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C difficile

Monique J T Crobach, Jonathan J Vernon, Vivian G Loo, Ling Yuan Kong, Séverine Péchiné, Mark H Wilcox, Ed J Kuijper
Clostridium difficile is the main causative agent of antibiotic-associated and health care-associated infective diarrhea. Recently, there has been growing interest in alternative sources of C. difficile other than patients with Clostridium difficile infection (CDI) and the hospital environment. Notably, the role of C. difficile -colonized patients as a possible source of transmission has received attention. In this review, we present a comprehensive overview of the current understanding of C. difficile colonization...
April 2018: Clinical Microbiology Reviews
Dale N Gerding, Ciaran P Kelly, Galia Rahav, Christine Lee, Erik R Dubberke, Princy N Kumar, Bruce Yacyshyn, Dina Kao, Karen Eves, Misoo C Ellison, Mary E Hanson, Dalya Guris, Mary Beth Dorr
Background: Bezlotoxumab is a human monoclonal antibody against C. difficile toxin B indicated to prevent CDI recurrence (rCDI) in adults at high risk for rCDI. This post-hoc analysis of pooled MODIFY I/II data assessed bezlotoxumab efficacy in participants with characteristics associated with increased risk for rCDI. Methods: The analysis population was the modified Intent-to-Treat population who received bezlotoxumab or placebo (n=1554) by risk factors for rCDI that were prespecified in the statistical analysis plan: age ≥65 years, history of CDI, compromised immunity, severe CDI, and ribotype 027/078/244...
March 10, 2018: Clinical Infectious Diseases: An Official Publication of the Infectious Diseases Society of America
A von Braun, C Lübbert
The incidence of clostridium difficile infections (CDI) remains on a high level globally. In Germany, the number of severe or even lethal cases continues to increase. The main risk factor for the development of CDI is exposure to broad spectrum antibiotics, which disturb the physiological microbiome and therefore enable colonization with C. difficile. According to the updated US and European guidelines, orally administered vancomycin is the treatment of choice. Fidaxomicin is as effective as vancomycin but has the advantage of a lower rate of recurrence...
March 13, 2018: Der Internist
C Diamond, T McNeilly
Clostridium Difficile represents one of the major challenges of the antimicrobial era with associated significant morbidity. Treatment options are limited to a number of specific antibiotics with significant failure rates. Faecal Microbiota Transplantation has been recognised as a possible treatment option when standard therapy fails. We report a local case of Clostridium Difficile Infection ultimately requiring Faecal Microbiota Transplantation with good success. While no formal service providing the treatment is available within Northern Ireland it is a feasible treatment option for Clostridium Difficile Infection...
May 2017: Ulster Medical Journal
Alan M McGovern, Grace O Androga, Peter Moono, Deirdre A Collins, Niki F Foster, Barbara J Chang, Thomas V Riley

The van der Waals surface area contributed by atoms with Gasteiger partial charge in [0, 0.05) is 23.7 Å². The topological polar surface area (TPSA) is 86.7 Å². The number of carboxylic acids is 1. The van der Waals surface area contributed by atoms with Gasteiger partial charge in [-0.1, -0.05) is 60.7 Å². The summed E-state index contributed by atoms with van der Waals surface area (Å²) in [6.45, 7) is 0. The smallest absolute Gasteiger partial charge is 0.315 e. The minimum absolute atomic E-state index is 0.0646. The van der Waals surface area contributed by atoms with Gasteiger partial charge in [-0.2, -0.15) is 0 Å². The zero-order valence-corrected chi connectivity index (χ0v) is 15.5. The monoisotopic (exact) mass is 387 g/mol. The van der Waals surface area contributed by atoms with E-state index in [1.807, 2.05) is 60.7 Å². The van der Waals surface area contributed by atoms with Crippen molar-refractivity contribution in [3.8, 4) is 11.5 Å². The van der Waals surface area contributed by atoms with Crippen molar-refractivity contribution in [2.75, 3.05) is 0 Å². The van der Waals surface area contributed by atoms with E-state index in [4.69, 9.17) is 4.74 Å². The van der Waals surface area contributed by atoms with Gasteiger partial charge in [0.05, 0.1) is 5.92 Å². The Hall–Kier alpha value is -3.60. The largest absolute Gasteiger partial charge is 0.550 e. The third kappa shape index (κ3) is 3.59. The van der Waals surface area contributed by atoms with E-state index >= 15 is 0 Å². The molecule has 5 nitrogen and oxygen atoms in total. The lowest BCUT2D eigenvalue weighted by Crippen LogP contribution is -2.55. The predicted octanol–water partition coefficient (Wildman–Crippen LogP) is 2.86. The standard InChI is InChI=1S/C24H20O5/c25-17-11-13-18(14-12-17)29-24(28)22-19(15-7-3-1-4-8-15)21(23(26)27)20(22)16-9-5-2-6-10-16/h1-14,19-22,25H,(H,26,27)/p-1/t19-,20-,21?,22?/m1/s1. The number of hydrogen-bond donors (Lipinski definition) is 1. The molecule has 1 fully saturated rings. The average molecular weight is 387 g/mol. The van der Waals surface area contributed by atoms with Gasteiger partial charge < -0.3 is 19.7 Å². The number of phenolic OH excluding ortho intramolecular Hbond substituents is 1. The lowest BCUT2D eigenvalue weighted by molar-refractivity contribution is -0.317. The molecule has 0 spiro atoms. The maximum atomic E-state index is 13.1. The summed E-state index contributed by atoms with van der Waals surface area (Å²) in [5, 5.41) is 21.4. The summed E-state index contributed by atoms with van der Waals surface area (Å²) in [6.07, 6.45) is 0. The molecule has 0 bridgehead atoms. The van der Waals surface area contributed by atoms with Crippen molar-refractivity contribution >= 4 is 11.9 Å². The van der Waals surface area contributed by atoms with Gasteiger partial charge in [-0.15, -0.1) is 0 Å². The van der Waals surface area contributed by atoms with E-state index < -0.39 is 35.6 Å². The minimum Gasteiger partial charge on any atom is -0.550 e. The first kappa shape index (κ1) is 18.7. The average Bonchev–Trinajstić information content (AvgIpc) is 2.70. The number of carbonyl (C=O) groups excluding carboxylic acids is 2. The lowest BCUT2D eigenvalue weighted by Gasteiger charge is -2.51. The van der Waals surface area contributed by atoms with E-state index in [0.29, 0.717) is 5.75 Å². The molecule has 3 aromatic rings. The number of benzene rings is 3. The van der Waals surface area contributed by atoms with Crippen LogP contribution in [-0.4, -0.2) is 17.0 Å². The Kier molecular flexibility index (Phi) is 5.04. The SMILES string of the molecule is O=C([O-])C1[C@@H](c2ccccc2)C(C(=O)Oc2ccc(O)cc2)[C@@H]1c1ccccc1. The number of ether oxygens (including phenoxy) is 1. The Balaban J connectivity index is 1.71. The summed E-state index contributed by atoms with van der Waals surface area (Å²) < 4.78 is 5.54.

Strains of Clostridium difficile producing only binary toxin (CDT) are found commonly in animals but not humans. However, human diagnostic tests rarely look for CDT. The Cepheid Xpert C. difficile BT assay detects CDT with equal sensitivity (≥92%) in human and animal faecal samples.
March 10, 2018: Anaerobe
Brunella Posteraro, Federico Pea, Luca Masucci, Patrizia Posteraro, Maurizio Sanguinetti
Clostridium difficile infection (CDI) is the most common healthcare-associated infection worldwide. As standard CDI antibiotic therapies can result in unacceptably high recurrence rates, novel therapeutic strategies for CDI are necessary. A recently emerged immunological therapy is a monoclonal antibody against C. difficile toxin B. Areas covered: In this review, the authors summarize the available pharmacological, preclinical, and clinical data for the CDI treatment based on anti-toxin A (actoxumab) and anti-toxin B (bezlotoxumab) human monoclonal antibodies (HuMabs), and discuss about the potentiality of a therapy that includes HuMab combined administration for CDI...
March 15, 2018: Expert Opinion on Biological Therapy
Natalia Blanco, Seth Walk, Anurag N Malani, Alexander Rickard, Michele Benn, Marisa Eisenberg, Min Zhang, Betsy Foxman
PURPOSE: This study aimed to describe the correlation between Clostridium difficile spore and toxin levels within the human host. In addition, we assessed whether overgrowth of Candida albicans modified this association. METHODOLOGY: We measured toxin, spore and Candida albicans levels among 200 successively collected stool samples that tested positive for C. difficile, and PCR ribotyped these C. difficile isolates. Analysis of variance and linear regression were used to test the association between spore and toxin levels...
March 13, 2018: Journal of Medical Microbiology
Joseph P Zackular, Eric P Skaar
Clostridium difficile in one of the most commonly reported nosocomial pathogens worldwide. Beyond antibiotic use, little is known about the host, microbiota, and environmental factors that contribute to susceptibility to and severity of C. difficile infection (CDI). We recently observed that in a mouse model of CDI, excess dietary zinc (Zn) alters the gut microbiota and decreases resistance to CDI. Moreover, we determined that high levels of Zn exacerbate C. difficile-associated disease and calprotectin-mediated Zn limitation is an essential host response to infection...
March 13, 2018: Gut Microbes
Myreen E Tomas, Thriveen S C Mana, Brigid M Wilson, Michelle M Nerandzic, Joussef Samira, Miguel Quinones-Mateu, Curtis J Donskey
Vancomycin taper regimens are commonly used for the treatment of recurrent Clostridium difficile infections. One rationale for tapering and pulsing of the dose at the end of therapy is to reduce the selective pressure of vancomycin on the indigenous intestinal microbiota. Here, we used a mouse model to test the hypothesis that the indigenous microbiota that provide colonization resistance against C. difficile and vancomycin-resistant enterococci (VRE) is re-populated during tapering courses of vancomycin. Mice were treated orally with vancomycin daily for 10 days, vancomycin in a tapering dose for 42 days, fidaxomicin for 10 days, or saline...
March 12, 2018: Antimicrobial Agents and Chemotherapy
Wolfgang Miehsler, Clemens Dejaco, Hans-Peter Gröchenig, Harry Fuchssteiner, Christoph Högenauer, Lili Kazemi-Shirazi, Harald Maier, Andreas Mayer, Alexander Moschen, Walter Reinisch, Wolfgang Petritsch, Reingard Platzer, Pius Steiner, Herbert Tilg, Harald Vogelsang, Heimo Wenzl, Gottfried Novacek
Anti-TNFα-antibodies have revolutionized the therapy of inflammatory bowel diseases and other immune-mediated inflammatory diseases. Due to the increasing application of these substances, the Working Group of Inflammatory Bowel Diseases of the Austrian Association of Gastroenterology and Hepatology intended to update their consensus report on the safe use of Infliximab (published in 2010) and to enlarge its scope to cover all anti-TNFα-antibodies. The present consensus report summarizes the current evidence on the safe use of anti-TNFα-antibodies and covers the following topics: general risk of infection, bacterial infections (i...